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Resolution adopted unanimously by the IPU Council
at its 171st session (Geneva, 27 September 2002)

The Council of the Inter-Parliamentary Union,

Referring to the outline of the case of Mr. Zorig Sanjasuuren of Mongolia, as contained in the report of the Committee on the Human Rights of Parliamentarians (CL/171/12(a)-R.1), and to the relevant resolution adopted at its 170th session (March 2002),

Taking account of a letter from the Vice-Chairman of the State Great Hural of Mongolia, dated 20 September 2002, and of a letter from one of the sources dated 17 September 2002,

Recalling that Mr. Zorig Sanjasuuren was brutally murdered in his home on 2 October 1998 and that, given contradictory information as to the facts of the case and the reported lack of any progress in the investigation, the Committee carried out an on-site mission in August 2001,

Recalling that, according to information provided by the Vice-Chairman of the State Great Hural in March 2002, as a result of the Committee's on-site mission the working groups set up by the police and the Central Investigative Agency which had been working independently of each other, were now cooperating, having been merged into a single joint working group; in addition, the Government and Parliament were considering favourably a possible request for external criminal expertise; recalling in this respect that in the resolution it adopted on the occasion of the 107th Conference (March 2002) on this case, it requested the Secretary General, in close contact with the Mongolian authorities, to inquire into the possibility that the IPU might act to facilitate such assistance,

Noting that the parliamentary authorities have not specified how the IPU could facilitate such assistance and instead, as stated in the letter from the Vice-Chairman of the State Great Hural of 17 September 2002, only reiterated that the investigation was still under way and that the authorities "are ready to collaborate and receive foreign and international organisations' assistance considering Mongolian Police, Intelligence and Justice organisations' compliance",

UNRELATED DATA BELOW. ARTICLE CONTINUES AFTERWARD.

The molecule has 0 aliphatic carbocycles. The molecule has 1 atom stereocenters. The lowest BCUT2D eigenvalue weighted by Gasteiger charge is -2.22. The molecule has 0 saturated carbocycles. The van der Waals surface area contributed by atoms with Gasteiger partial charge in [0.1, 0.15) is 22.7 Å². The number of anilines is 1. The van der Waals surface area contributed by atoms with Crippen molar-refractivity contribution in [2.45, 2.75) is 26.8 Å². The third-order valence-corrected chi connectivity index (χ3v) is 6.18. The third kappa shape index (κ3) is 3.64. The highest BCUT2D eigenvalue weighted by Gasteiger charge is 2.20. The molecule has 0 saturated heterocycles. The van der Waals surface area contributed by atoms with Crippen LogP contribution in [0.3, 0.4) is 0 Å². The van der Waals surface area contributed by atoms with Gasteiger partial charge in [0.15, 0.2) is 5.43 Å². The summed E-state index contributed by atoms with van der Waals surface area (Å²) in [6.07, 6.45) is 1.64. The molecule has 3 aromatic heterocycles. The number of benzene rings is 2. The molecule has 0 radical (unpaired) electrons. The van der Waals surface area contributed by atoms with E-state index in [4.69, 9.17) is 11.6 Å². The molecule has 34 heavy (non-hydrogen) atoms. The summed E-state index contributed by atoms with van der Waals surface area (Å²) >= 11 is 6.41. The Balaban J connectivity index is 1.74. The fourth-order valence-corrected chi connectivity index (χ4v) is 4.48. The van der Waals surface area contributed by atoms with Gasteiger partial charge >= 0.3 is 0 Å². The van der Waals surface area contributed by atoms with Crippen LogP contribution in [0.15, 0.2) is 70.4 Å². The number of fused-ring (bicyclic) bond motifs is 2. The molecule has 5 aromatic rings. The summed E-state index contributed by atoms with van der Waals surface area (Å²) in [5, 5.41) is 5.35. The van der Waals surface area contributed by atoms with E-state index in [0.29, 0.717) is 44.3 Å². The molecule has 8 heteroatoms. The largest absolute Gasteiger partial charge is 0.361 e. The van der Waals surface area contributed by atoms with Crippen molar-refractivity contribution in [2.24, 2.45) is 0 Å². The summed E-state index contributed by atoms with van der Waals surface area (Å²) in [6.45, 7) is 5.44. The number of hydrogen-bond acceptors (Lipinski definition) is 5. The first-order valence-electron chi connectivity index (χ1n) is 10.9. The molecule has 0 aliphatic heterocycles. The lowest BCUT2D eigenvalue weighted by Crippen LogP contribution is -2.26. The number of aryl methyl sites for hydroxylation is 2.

Recalling that, in response to its recommendation that Parliament set up a working group to monitor the investigation in this case, the parliamentary authorities replied that they considered this to be inappropriate, in addition to being ineffective and unnecessary, since the Speaker, as a member of the National Security Council, received quarterly information about the investigation,

Considering in this respect that, according to one of the sources, the only initiative taken by Parliament since the Committee's mission was a confidential hearing which the Special Oversight Sub-Committee conducted in last June on the current state of the investigation; when asked at that hearing about the possibility of inviting foreign experts, the officers of the joint working group welcomed the idea but were unsure whether, under the Criminal Law, it was possible for third parties to have access to confidential information on file,

  1. Thanks the Vice-Chairman of the State Great Hural for his letter; is nevertheless disappointed at the scant information on this case and the apparent lack of any consistent monitoring work by the State Great Hural;

  2. Deplores this particularly since, almost four years after the heinous murder, the case remains entirely unresolved;

  3. Stresses that States have a duty to dispense justice and to prevent impunity; stresses also that Parliament, as a guardian of human rights, has a special duty to ensure that the executive and the judiciary comply with this duty, and considers that it is all the more important in new democracies that Parliament assume this role to the full;

  4. Consequently again urges the State Great Hural to avail itself of its oversight function to set up a mechanism enabling it to follow the investigation and progress made regularly and consistently; is convinced that, for the investigation to advance, it is essential that Parliament continue to manifest its interest in it and its firm intention to ensure that Mr. Zorig's murderers are identified and brought to justice;

  5. Notes with satisfaction that the competent investigative authorities continue to welcome the idea of requesting foreign criminal expertise, and can but reiterate that this is a routine procedure for investigative authorities in any country confronted with particularly difficult cases for which they lack the necessary expertise, and that the ultimate objective of criminal law is to ensure that perpetrators of crimes are identified and brought to justice;

  6. Requests the Secretary General to reiterate the Union's readiness to facilitate such assistance to the extent possible;

  7. Requests the Secretary General to convey this resolution to the authorities and the sources;

  8. Requests the Committee on the Human Rights of Parliamentarians to continue examining this case and report to it at its next session (April 2003).

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